Best Practices for Probiotics
The Council for Responsible Nutrition (CRN) and the International Probiotics Association (IPA) support and encourage responsible production and marketing of dietary supplements and functional foods that contain probiotics. Therefore, CRN and IPA have developed scientifically-based best practices that address labeling, stability testing, and storage recommendations for probiotic-containing dietary supplements and functional foods. These guidelines are intended to facilitate transparency and consistency.
See the Best Practices for Probiotics.
Labeling guidelines were developed to provide information about the identity and quantity of the probiotics in a product that will help consumers make informed choices. Stability testing guidelines were established to ensure that the stated shelf life of a given probiotic product is scientifically supported. Storage recommendations were provided to facilitate the communication of storage and handling instructions to customers.
The guidelines take into account the current United States (U.S.) laws and regulatory requirements. While the guidelines do not specifically address regulatory requirements outside of the U.S., the scientific principles underlying the guidelines may apply to international regulatory paradigms. The guidelines reflect the most up-to-date science and industry thinking, and will be updated as best practices evolve.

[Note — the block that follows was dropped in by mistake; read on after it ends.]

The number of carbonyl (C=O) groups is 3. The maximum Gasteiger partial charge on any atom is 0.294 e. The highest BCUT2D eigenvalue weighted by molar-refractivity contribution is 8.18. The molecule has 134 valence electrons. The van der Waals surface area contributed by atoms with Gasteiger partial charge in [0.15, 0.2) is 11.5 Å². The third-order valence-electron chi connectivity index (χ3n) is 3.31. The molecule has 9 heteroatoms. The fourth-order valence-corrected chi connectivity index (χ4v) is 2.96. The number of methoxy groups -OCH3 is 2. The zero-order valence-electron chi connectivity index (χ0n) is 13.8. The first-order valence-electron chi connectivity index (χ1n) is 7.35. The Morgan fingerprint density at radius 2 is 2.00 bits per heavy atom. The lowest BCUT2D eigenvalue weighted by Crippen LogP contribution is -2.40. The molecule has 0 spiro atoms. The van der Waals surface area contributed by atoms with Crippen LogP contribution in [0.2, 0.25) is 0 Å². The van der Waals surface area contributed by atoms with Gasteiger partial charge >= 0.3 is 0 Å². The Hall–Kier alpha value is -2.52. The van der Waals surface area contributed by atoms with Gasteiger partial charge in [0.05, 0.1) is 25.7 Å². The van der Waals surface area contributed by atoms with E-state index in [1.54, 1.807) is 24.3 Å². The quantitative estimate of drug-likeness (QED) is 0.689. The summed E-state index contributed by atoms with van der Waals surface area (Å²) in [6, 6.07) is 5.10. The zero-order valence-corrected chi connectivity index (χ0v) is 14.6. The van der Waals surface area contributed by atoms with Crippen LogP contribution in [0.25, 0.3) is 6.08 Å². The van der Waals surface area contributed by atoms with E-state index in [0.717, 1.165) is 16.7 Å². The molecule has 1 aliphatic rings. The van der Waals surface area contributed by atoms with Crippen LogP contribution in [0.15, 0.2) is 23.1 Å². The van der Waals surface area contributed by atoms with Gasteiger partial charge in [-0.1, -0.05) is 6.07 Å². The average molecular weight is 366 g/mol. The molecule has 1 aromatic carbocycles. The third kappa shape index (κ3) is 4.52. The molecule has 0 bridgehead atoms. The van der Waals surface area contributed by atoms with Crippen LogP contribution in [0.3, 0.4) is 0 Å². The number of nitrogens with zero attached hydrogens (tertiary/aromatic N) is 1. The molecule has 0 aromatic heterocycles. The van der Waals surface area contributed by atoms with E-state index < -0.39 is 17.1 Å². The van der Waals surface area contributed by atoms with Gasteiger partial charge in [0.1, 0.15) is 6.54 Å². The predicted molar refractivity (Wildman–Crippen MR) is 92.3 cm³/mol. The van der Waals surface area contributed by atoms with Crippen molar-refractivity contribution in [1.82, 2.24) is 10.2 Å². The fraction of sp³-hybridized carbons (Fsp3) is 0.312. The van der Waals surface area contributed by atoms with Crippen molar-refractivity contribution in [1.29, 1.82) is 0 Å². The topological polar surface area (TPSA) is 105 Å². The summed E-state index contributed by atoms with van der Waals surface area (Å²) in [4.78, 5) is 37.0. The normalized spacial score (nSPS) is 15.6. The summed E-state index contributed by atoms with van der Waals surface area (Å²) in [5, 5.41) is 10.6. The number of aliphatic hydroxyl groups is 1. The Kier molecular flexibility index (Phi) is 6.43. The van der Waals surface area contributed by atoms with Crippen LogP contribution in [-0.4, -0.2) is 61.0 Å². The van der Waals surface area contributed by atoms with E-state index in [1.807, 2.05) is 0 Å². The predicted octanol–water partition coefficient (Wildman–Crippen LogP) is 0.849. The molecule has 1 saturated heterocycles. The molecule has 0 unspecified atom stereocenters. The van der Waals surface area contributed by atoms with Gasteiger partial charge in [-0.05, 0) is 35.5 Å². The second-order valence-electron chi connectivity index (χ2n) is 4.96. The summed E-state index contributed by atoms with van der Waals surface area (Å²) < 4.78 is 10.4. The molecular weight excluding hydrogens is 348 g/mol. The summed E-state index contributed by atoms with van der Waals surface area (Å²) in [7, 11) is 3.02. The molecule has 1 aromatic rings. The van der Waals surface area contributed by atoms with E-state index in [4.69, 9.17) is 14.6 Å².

The precise definition of probiotics is the subject of ongoing discussions. For the purposes of the guidelines, probiotics are defined in accordance with the Food and Agriculture Organization of the United Nations (FAO) and World Health Organization (WHO) definition: “live microorganisms which when administered in adequate amounts confer a health benefit on the host.”1
1 Joint FAO/WHO Expert Consultation on Evaluation of Health and Nutritional Properties of Probiotics in Food including Powder Milk with Live Lactic Acid Bacteria. (2001). Health and nutritional properties of probiotics in food including powder milk with live lactic acid bacteria. Available here.